Also fascinating, the hotel still has steam-powered heating and an OTIS elevator from 1926.

Holy Family Catholic Church

This church has been standing for more than 100 years. Visitors are welcome, and though it’s no longer an active parish, they do hold mass every third Saturday of the month.



La Victoria Studio


Even if you’re visiting and the studio isn’t open, it’s still housed in a very cool structure.

From what we could tell and from what I’d heard from a family member, this is a pottery and glassblowing studio. Open hours seem… flexible. If you do manage to catch them when they’re open to the public, apparently they do pottery and glassblowing demos.

Getting your grub on: We ate at the Haunted Hamburger, and no, the burgers aren’t haunted, but the building supposedly is. Also, their outside patio offers a great view of the town below. There are plenty of other food stops to choose from, but they fill up FAST once they open (another reason to get there earlier rather than later).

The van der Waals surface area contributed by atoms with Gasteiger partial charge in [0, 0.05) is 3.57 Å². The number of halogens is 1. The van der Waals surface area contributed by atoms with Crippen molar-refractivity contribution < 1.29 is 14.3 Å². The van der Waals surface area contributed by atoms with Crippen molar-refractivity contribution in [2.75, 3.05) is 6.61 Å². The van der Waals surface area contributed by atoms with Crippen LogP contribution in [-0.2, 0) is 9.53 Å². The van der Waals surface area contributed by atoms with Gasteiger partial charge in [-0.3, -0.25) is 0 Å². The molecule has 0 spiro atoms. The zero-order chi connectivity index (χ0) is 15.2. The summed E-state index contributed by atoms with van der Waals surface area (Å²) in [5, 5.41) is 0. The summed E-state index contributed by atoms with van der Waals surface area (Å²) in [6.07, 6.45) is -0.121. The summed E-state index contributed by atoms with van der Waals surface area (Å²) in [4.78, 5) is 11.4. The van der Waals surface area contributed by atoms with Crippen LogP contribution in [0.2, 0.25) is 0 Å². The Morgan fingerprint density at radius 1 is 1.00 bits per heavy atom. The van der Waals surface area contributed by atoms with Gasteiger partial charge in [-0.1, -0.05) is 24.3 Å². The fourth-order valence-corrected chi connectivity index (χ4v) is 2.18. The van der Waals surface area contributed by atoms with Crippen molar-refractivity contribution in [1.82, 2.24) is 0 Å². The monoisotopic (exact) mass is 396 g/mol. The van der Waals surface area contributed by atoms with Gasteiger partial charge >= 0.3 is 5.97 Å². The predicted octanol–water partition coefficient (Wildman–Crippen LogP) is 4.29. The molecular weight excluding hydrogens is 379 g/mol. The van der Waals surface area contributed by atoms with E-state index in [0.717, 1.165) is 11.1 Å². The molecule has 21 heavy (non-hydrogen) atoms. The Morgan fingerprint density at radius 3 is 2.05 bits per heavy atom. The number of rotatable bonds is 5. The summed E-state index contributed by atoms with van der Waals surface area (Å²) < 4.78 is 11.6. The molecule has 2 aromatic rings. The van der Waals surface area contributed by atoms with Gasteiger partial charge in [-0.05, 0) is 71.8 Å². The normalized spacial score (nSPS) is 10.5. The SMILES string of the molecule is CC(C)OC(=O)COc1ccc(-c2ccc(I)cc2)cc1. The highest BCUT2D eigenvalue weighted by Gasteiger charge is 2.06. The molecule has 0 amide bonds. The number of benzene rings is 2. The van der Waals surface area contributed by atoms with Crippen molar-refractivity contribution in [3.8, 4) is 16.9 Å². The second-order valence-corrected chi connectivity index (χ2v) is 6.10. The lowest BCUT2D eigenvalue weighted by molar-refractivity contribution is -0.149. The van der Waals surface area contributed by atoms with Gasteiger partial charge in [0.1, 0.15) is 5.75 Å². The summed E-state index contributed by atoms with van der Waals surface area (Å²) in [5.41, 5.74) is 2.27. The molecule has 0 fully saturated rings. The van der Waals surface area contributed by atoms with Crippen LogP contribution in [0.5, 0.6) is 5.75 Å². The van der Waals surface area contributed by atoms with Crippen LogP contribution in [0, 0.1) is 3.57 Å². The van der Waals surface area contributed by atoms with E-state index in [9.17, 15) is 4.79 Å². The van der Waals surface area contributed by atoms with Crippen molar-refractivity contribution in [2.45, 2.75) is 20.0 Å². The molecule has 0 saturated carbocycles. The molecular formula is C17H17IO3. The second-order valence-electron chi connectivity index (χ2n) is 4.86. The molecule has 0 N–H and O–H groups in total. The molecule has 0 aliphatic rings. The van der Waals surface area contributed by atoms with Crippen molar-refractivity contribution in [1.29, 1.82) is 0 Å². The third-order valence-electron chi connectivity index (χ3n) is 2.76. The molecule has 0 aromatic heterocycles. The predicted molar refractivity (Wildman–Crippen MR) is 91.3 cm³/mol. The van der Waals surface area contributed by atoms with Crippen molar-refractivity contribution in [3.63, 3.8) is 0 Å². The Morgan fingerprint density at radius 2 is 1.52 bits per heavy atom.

Anyone who knows us would not be surprised that Rickeldoris Candy and Popcorn Company was our very first stop in Jerome. It’s just as much of a treat for the eyes with a colorful selection of candies in jars, bins, boxes and an old-fashioned feel.


We followed the delicious smell of kettle corn. I bought too much taffy, but I regret nothing.

Certainly, there’s plenty more to explore, but hopefully this will be a good starter guide for you.

Y’all come back now, ya hear?

With much affection,
The Nightborn Travel Team


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Finding Comfort in History: The Southwestern Charms of The Cochise Hotel

(c) K. Arrington 2016

(c) K. Arrington 2016

In a quiet corner of Arizona, south of the bustling, growing cities of Phoenix and Tucson, sits the small, peaceful town of Cochise. Anyone that travels there today will find one main road, with low-lying buildings settled on either side. Many of them still have the boxed and wooden appearance of the old frontier settlements that we have all become so familiar with through Western movies. Dry grasslands wave golden and yellow in the breeze, and there are mountains in every direction. At the end of the street, on the edge of human habitation here, sits the Cochise Hotel, a stark white historic jewel.

(c) K. Arrington 2016

(c) K. Arrington 2016